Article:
Module and Programme Catalogue

Search site

Find information on

2008/09 Undergraduate Module Catalogue

ENGL3339 Lost in Fiction: the Metafictional Novel from "Don Quixote" to "House of Leaves"

20 creditsClass Size: 20


Module manager: Dr Jane Rickard

Taught: Semester 1 (Sep to Jan) View Timetable

Year running 2008/09

This module is not approved as an Elective


Students will explore intertextual relations between works from different historical periods and different countries.

Students will deepen their understanding of the processes of reading, the development of the novel as a genre, and the relationship between literature and literary theory and criticism.

Students will develop their skills in recognising and analysing various kinds of literary self-consciousness.

Learning outcomes
Students will have developed:
the ability to use written and oral communication effectively;
the capacity to analyse and critically examine diverse forms of discourse;
the ability to manage quantities of complex information in a structured and systematic way;
the capacity for independent thought and judgement;
critical reasoning;
research skills, including the retrieval of information, the organisation of material and the evaluation of its importance;
IT skills;
Efficient time management and organisation skills;
the ability to learn independently.

Skills outcomes
Skills for effective communication, oral and written.
Capacity to analyse and critically examine diverse forms of discourse.
Ability to acquire quantities of complex information of diverse kinds in a structured and systematic way.
Capacity for independent thought and judgement.
Critical reasoning.
Research skills, including information retrieval skills, the organisation of material, and the evaluation of its importance.
IT skills.
Time management and organisational skills.
Independent learning.


This module examines a series of novels that reflect self-consciously on the processes of writing and reading, and on the relationship between the fictional and the real. Some of these novels offer witty parodies of specific literary genres, and some even parody literary criticism itself, but all are centrally concerned with the interaction between authors, texts and readers. The selection of novels covers a broad chronological and geographical range: we begin with a translation of the seventeenth-century Spanish work, "Don Quixote", widely considered the first ever novel. We go on to examine a novel from each subsequent century, by English and Irish writers (and one film adaptation). We enter the twenty-first century with "House of Leaves", an American novel set in contemporary Los Angeles. This broad range emphasises that self-conscious reflection on the very nature of fiction has been central to the development of the novel as a genre, and has never ceased to fascinate us. Among the questions to be considered are: How does the self-consciousness of these novels inform or complicate our own reading experience? To what extent do such metafictional works blur the distinction between art and reality? In what ways do works of fiction shape perception of the real world? How can literary theory and criticism deal with texts that already critique themselves?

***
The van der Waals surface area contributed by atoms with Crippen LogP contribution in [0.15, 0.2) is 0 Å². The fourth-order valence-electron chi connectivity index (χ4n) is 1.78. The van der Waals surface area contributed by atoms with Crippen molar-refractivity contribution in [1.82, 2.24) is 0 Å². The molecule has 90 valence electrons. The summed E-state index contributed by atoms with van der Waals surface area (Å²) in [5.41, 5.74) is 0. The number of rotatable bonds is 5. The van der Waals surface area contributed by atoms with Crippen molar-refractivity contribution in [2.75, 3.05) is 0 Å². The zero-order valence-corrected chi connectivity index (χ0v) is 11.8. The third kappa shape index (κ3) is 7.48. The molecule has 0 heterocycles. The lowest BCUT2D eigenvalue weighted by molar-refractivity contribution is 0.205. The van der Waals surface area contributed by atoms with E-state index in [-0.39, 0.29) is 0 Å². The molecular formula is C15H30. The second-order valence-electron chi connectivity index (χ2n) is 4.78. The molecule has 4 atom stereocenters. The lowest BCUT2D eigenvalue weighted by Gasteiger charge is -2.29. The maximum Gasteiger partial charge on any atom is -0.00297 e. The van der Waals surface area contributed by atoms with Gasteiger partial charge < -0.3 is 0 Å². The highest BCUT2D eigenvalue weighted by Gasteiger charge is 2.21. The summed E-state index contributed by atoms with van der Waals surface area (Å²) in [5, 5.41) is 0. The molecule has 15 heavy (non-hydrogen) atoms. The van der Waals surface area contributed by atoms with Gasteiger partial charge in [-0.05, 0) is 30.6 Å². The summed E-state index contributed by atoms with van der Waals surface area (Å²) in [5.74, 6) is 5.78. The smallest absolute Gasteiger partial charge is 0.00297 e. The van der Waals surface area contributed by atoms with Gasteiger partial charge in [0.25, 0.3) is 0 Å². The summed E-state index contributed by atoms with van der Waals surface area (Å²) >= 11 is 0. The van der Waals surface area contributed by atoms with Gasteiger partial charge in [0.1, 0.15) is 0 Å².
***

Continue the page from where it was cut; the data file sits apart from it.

Teaching methods

Due to COVID-19, teaching and assessment activities are being kept under review - see module enrolment pages for information

Delivery typeNumberLength hoursStudent hours
Private study hours185.00
Total Contact hours15.00
Total hours (100hr per 10 credits)200.00

Private study

Teaching will be through weekly seminars (10 x 1 hour) plus up to 5 additional hours (content to be determined by the module tutor). The 5 additional hours may include lectures, plenary sessions, film showings, or the return of unassessed/assessed essays.

Private Study: Reading, seminar preparation, essay writing.

Opportunities for Formative Feedback

Seminar contribution.

1 x 1700 word unassessed essay (requirement).

Methods of assessment

Due to COVID-19, teaching and assessment activities are being kept under review - see module enrolment pages for information

Assessment typeNotes% of formal assessment
Essay4000 words100.00
Total percentage (Assessment Coursework)100.00

One unassessed essay of 1700 words is required. This does not form part of the assessment for this module, but is a requirement and MUST be submitted. Students who fail to submit the unassessed essay will be awarded a maximum mark of 40 for the module (a bare Pass).

Reading list

The reading list is available from the Library website

Last updated: 24/04/2008


Browse Other Catalogues

Errors, omissions, failed links etc should be notified to the Catalogue Team.PROD

© Copyright Leeds 2019